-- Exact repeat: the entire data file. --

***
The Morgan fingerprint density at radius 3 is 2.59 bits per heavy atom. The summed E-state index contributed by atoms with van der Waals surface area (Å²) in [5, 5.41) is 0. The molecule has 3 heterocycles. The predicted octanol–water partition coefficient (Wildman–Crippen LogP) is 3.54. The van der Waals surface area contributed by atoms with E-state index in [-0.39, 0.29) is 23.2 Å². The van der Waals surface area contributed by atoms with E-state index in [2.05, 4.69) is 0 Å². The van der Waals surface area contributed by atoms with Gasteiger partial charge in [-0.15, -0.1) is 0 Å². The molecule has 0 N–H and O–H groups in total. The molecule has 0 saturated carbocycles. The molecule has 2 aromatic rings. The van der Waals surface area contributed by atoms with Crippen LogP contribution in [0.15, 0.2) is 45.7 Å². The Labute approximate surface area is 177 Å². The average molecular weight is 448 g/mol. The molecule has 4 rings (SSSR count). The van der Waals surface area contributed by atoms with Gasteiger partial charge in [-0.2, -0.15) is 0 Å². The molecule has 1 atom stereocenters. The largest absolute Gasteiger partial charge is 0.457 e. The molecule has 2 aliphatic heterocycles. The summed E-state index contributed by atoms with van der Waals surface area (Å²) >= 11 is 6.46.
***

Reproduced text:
The Morgan fingerprint density at radius 3 is 2.59 bits per heavy atom. The summed E-state index contributed by atoms with van der Waals surface area (Å²) in [5, 5.41) is 0. The molecule has 3 heterocycles. The predicted octanol–water partition coefficient (Wildman–Crippen LogP) is 3.54. The van der Waals surface area contributed by atoms with E-state index in [-0.39, 0.29) is 23.2 Å². The van der Waals surface area contributed by atoms with E-state index in [2.05, 4.69) is 0 Å². The van der Waals surface area contributed by atoms with Gasteiger partial charge in [-0.15, -0.1) is 0 Å². The molecule has 0 N–H and O–H groups in total. The molecule has 0 saturated carbocycles. The molecule has 2 aromatic rings. The van der Waals surface area contributed by atoms with Crippen LogP contribution in [0.15, 0.2) is 45.7 Å². The Labute approximate surface area is 177 Å². The average molecular weight is 448 g/mol. The molecule has 4 rings (SSSR count). The van der Waals surface area contributed by atoms with Gasteiger partial charge in [-0.2, -0.15) is 0 Å². The molecule has 1 atom stereocenters. The largest absolute Gasteiger partial charge is 0.457 e. The molecule has 2 aliphatic heterocycles. The summed E-state index contributed by atoms with van der Waals surface area (Å²) >= 11 is 6.46.